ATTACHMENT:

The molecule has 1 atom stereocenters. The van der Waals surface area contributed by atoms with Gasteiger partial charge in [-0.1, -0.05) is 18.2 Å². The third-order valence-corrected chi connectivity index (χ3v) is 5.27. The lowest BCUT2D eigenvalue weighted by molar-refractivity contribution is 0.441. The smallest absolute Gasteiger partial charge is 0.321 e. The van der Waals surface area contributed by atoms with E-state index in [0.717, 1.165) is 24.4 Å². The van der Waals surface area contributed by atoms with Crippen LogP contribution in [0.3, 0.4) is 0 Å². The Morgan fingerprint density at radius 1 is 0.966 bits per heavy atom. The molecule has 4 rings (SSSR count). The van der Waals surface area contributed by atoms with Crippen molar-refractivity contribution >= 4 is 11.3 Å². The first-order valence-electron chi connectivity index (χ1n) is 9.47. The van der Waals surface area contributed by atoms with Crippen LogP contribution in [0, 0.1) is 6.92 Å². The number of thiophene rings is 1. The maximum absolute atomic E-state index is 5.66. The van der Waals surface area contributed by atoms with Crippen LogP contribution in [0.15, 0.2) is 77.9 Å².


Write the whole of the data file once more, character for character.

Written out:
The molecule has 1 atom stereocenters. The van der Waals surface area contributed by atoms with Gasteiger partial charge in [-0.1, -0.05) is 18.2 Å². The third-order valence-corrected chi connectivity index (χ3v) is 5.27. The lowest BCUT2D eigenvalue weighted by molar-refractivity contribution is 0.441. The smallest absolute Gasteiger partial charge is 0.321 e. The van der Waals surface area contributed by atoms with E-state index in [0.717, 1.165) is 24.4 Å². The van der Waals surface area contributed by atoms with Crippen LogP contribution in [0.3, 0.4) is 0 Å². The Morgan fingerprint density at radius 1 is 0.966 bits per heavy atom. The molecule has 4 rings (SSSR count). The van der Waals surface area contributed by atoms with Crippen molar-refractivity contribution >= 4 is 11.3 Å². The first-order valence-electron chi connectivity index (χ1n) is 9.47. The van der Waals surface area contributed by atoms with Crippen LogP contribution in [0, 0.1) is 6.92 Å². The number of thiophene rings is 1. The maximum absolute atomic E-state index is 5.66. The van der Waals surface area contributed by atoms with Crippen LogP contribution in [0.15, 0.2) is 77.9 Å².